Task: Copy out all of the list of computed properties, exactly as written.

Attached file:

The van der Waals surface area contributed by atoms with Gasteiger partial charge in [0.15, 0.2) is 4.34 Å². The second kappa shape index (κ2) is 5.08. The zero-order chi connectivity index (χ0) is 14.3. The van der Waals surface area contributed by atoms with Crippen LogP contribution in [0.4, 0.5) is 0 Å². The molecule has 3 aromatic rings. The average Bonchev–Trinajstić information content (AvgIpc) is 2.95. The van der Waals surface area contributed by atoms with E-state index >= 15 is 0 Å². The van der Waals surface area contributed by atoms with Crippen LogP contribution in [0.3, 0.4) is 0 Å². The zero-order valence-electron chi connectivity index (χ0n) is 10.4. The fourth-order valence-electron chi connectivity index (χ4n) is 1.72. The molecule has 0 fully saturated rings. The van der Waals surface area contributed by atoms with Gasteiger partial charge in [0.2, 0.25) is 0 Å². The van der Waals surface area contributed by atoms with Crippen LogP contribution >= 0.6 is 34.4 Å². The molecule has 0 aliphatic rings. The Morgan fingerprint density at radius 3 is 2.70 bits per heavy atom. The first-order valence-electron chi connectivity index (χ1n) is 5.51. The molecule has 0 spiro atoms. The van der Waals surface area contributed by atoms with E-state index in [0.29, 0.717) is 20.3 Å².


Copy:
The van der Waals surface area contributed by atoms with Gasteiger partial charge in [0.15, 0.2) is 4.34 Å². The second kappa shape index (κ2) is 5.08. The zero-order chi connectivity index (χ0) is 14.3. The van der Waals surface area contributed by atoms with Crippen LogP contribution in [0.4, 0.5) is 0 Å². The molecule has 3 aromatic rings. The average Bonchev–Trinajstić information content (AvgIpc) is 2.95. The van der Waals surface area contributed by atoms with E-state index >= 15 is 0 Å². The van der Waals surface area contributed by atoms with Crippen LogP contribution in [0.3, 0.4) is 0 Å². The zero-order valence-electron chi connectivity index (χ0n) is 10.4. The fourth-order valence-electron chi connectivity index (χ4n) is 1.72. The molecule has 0 fully saturated rings. The van der Waals surface area contributed by atoms with Gasteiger partial charge in [0.2, 0.25) is 0 Å². The van der Waals surface area contributed by atoms with Crippen LogP contribution >= 0.6 is 34.4 Å². The molecule has 0 aliphatic rings. The Morgan fingerprint density at radius 3 is 2.70 bits per heavy atom. The first-order valence-electron chi connectivity index (χ1n) is 5.51. The molecule has 0 spiro atoms. The van der Waals surface area contributed by atoms with E-state index in [0.29, 0.717) is 20.3 Å².